Interview with Central Kistap High School 2022 Valedictorians, Salutatorians

Of this year’s 12 valedictorians and salutatorians, 6 were available to talk about their journey, and how it feels to be awarded their title.

by Sophia DeBon, Reporter

The valedictorians and salutatorians of the 2022 school year were recently announced. Several of them discussed their journey here, how it feels to be given this title, words of advice for fellow students, and post-high school plans. 

This year’s valedictorians are William Putaansuu, Eleanor Hebard, Victor Gutierrez, Kal-El Drummond, Claire Atkinson, and Reece Huey. The salutatorians are Katherine McDonald, Elliot Schweitzer, Rachel Tan, Rachel Haugen, Angela Bai, and Oliver Larson.

When asked how it felt to be valedictorian or salutatorian, all those interviewed gave the same answer: “Weird.”

“Weird, definitely weird,” said Victor Gutierrez, valedictorian, “Not something I guess I expected. But now I’m just in this position of I have to write a speech in like a week.”

Some, like Elliot Schweitzer, salutatorian, were surprised they had been picked for the title. 

“I feel like I haven’t really done that much,” said Schweitzer, “Like, I am a good student, I’m taking hard classes, but it just kind of surprised me. I thought they would take more things into account, because I definitely don’t have club leadership or anything. It’s been cool though.”

Others said that though they appreciate the recognition, they feel a bit of guilt over receiving the title, as they feel that other students who are equally deserving had missed out.

“Feels nice, a little bit surreal.” said William Putaansuu, valedictorian, “ I definitely do feel like I’ve earned it, although I also feel like there are many people who deserve the recognition too, so I guess [I feel] a little bit of guilt because like, I know a few people who probably really deserved it, that didn’t get it. So it feels nice on my part, but kind of bittersweet.”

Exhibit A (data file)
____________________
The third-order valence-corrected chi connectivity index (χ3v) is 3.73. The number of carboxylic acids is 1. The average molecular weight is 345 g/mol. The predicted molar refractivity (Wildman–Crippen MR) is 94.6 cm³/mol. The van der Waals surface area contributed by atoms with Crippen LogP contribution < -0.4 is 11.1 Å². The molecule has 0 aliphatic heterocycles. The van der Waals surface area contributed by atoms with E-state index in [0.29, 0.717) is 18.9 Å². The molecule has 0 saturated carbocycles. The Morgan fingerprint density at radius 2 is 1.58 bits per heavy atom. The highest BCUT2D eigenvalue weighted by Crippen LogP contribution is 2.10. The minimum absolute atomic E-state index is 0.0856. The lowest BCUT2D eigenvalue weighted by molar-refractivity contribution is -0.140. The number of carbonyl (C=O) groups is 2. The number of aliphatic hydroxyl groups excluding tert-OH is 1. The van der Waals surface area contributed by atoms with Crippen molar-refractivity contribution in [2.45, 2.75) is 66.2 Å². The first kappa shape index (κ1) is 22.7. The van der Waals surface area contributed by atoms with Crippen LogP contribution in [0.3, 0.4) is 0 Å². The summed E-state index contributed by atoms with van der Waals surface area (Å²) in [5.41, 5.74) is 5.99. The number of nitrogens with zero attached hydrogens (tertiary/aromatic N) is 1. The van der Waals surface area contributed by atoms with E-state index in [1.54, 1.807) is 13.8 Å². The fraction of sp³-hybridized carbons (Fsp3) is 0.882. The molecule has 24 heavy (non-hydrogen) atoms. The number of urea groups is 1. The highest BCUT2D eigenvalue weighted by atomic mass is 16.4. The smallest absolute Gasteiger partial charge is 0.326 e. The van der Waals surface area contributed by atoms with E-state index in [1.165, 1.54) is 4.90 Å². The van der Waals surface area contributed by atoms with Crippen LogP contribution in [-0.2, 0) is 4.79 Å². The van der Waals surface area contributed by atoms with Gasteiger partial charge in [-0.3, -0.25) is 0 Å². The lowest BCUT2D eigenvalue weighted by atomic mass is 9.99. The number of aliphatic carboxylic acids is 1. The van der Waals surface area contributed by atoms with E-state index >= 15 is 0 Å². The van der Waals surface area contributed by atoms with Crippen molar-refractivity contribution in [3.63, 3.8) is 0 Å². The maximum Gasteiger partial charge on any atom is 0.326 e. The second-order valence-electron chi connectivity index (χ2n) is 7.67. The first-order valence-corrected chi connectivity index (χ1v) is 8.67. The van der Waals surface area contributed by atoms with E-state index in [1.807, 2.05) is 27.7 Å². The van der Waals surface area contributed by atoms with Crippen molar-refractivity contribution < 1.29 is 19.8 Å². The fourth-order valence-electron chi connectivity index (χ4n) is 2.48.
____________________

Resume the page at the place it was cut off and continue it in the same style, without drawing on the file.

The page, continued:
None of the students interviewed said that earning the title of valedictorian had been a goal of theirs. For some, it never even crossed their mind. 

“It wasn’t the goal I was going for, but it was something that, well, If I get it, that’d be nice,” said Putaansuu “I’ve certainly had it in my mind since I was a freshman. Although, at the time, I kind of thought it wasn’t all that realistic . . . But it really turned out that my ultimate goals were to do well in school, and be a really good student, and get into a good college and that sort of stuff. And that ended up kind of aligning with valedictorian.”

Most of the valedictorians said that their main goal through high school has been getting into a good university. This goal motivated them to take hard classes and get good grades.

“Most of the work that I was putting in throughout high school was to get into college, and it kind of led to valedictorian,” said Eleanor Hebard, valedictorian. 

Each of the valedictorians and salutatorians interviewed shared a piece of advice for students who hope to achieve similar success in high school.

“Follow your interests, and flesh out what you genuinely want to do,” said Rachel Tan, salutatorian. 

Claire Atkinson, valedictorian, shared an important quote from a movie she watched in AP government class. 

“There was this movie we watched recently in AP gov, and the guy, the main character said, and this is not a direct quote, he said ‘if you go after your passion, success will follow,’” said Atkinson, “and I think that’s most important. You’ve got to just do things that you enjoy, and I don’t think you should force yourself to do something if it’s not something that you feel like you would do anyway.”

Putaansuu shared several pieces of advice, including following passions, and not making valedictorian a goal. 

“Don’t make being valedictorian your main goal, because you’re either going to meet the goal, or be disappointed, and the odds are not in the favor of anyone hoping to be valedictorian,” said Putaansuu, “Challenge yourself if you can. If you have the choice, take the hard class, and think deliberately about what you want to do and what you want to put your time into. Because if you put your time into something you want to do, you’re going to get way more out of it than putting your time into something you hate doing.”

And finally, Hebard shared the simplest, but probably most important advice for overachievers: “Work hard, but don’t burn yourself out.”